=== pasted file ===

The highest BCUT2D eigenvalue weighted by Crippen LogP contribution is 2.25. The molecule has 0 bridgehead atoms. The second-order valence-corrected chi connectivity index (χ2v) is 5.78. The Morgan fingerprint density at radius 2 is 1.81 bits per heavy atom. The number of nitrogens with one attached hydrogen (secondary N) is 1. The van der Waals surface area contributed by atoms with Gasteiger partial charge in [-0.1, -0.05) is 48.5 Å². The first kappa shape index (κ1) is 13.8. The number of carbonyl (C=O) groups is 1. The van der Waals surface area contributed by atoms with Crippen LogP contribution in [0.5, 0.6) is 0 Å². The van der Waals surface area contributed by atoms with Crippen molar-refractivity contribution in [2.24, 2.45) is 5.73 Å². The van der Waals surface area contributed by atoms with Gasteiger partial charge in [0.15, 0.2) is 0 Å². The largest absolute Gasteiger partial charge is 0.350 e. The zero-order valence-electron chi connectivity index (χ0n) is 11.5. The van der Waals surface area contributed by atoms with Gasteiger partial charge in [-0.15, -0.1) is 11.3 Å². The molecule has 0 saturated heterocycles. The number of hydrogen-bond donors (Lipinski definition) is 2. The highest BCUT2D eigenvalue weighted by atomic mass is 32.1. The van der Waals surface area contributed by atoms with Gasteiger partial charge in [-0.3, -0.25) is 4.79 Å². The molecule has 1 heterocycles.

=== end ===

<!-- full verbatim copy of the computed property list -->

The highest BCUT2D eigenvalue weighted by Crippen LogP contribution is 2.25. The molecule has 0 bridgehead atoms. The second-order valence-corrected chi connectivity index (χ2v) is 5.78. The Morgan fingerprint density at radius 2 is 1.81 bits per heavy atom. The number of nitrogens with one attached hydrogen (secondary N) is 1. The van der Waals surface area contributed by atoms with Gasteiger partial charge in [-0.1, -0.05) is 48.5 Å². The first kappa shape index (κ1) is 13.8. The number of carbonyl (C=O) groups is 1. The van der Waals surface area contributed by atoms with Crippen LogP contribution in [0.5, 0.6) is 0 Å². The van der Waals surface area contributed by atoms with Crippen molar-refractivity contribution in [2.24, 2.45) is 5.73 Å². The van der Waals surface area contributed by atoms with Gasteiger partial charge in [0.15, 0.2) is 0 Å². The largest absolute Gasteiger partial charge is 0.350 e. The zero-order valence-electron chi connectivity index (χ0n) is 11.5. The van der Waals surface area contributed by atoms with Gasteiger partial charge in [-0.15, -0.1) is 11.3 Å². The molecule has 0 saturated heterocycles. The number of hydrogen-bond donors (Lipinski definition) is 2. The highest BCUT2D eigenvalue weighted by atomic mass is 32.1. The van der Waals surface area contributed by atoms with Gasteiger partial charge in [-0.3, -0.25) is 4.79 Å². The molecule has 1 heterocycles.